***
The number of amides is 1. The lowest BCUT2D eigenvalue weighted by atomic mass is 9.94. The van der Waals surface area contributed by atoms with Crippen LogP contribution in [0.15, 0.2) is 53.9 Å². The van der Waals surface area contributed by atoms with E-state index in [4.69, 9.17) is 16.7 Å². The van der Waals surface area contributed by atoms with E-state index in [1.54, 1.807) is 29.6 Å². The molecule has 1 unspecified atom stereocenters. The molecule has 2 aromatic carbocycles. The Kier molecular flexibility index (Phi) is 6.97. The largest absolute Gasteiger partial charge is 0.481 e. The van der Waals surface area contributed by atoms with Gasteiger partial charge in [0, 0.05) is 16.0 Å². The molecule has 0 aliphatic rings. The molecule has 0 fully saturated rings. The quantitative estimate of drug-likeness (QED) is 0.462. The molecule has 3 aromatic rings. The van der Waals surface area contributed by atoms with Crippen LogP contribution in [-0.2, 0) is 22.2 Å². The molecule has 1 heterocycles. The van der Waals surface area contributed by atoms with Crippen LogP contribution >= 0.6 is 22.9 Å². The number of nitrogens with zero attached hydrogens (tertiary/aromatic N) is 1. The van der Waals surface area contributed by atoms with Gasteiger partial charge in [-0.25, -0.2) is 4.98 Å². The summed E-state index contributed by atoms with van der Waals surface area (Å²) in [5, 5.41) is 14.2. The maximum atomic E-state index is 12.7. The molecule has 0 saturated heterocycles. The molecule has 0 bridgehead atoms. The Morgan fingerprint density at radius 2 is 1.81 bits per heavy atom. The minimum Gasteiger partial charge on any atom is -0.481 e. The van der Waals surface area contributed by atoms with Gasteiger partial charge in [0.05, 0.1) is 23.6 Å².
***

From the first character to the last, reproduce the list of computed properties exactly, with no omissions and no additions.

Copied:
The number of amides is 1. The lowest BCUT2D eigenvalue weighted by atomic mass is 9.94. The van der Waals surface area contributed by atoms with Crippen LogP contribution in [0.15, 0.2) is 53.9 Å². The van der Waals surface area contributed by atoms with E-state index in [4.69, 9.17) is 16.7 Å². The van der Waals surface area contributed by atoms with E-state index in [1.54, 1.807) is 29.6 Å². The molecule has 1 unspecified atom stereocenters. The molecule has 2 aromatic carbocycles. The Kier molecular flexibility index (Phi) is 6.97. The largest absolute Gasteiger partial charge is 0.481 e. The van der Waals surface area contributed by atoms with Gasteiger partial charge in [0, 0.05) is 16.0 Å². The molecule has 0 aliphatic rings. The molecule has 0 fully saturated rings. The quantitative estimate of drug-likeness (QED) is 0.462. The molecule has 3 aromatic rings. The van der Waals surface area contributed by atoms with Crippen LogP contribution in [-0.2, 0) is 22.2 Å². The molecule has 1 heterocycles. The van der Waals surface area contributed by atoms with Crippen LogP contribution >= 0.6 is 22.9 Å². The number of nitrogens with zero attached hydrogens (tertiary/aromatic N) is 1. The van der Waals surface area contributed by atoms with Gasteiger partial charge in [-0.25, -0.2) is 4.98 Å². The summed E-state index contributed by atoms with van der Waals surface area (Å²) in [5, 5.41) is 14.2. The maximum atomic E-state index is 12.7. The molecule has 0 saturated heterocycles. The molecule has 0 bridgehead atoms. The Morgan fingerprint density at radius 2 is 1.81 bits per heavy atom. The minimum Gasteiger partial charge on any atom is -0.481 e. The van der Waals surface area contributed by atoms with Gasteiger partial charge in [0.05, 0.1) is 23.6 Å².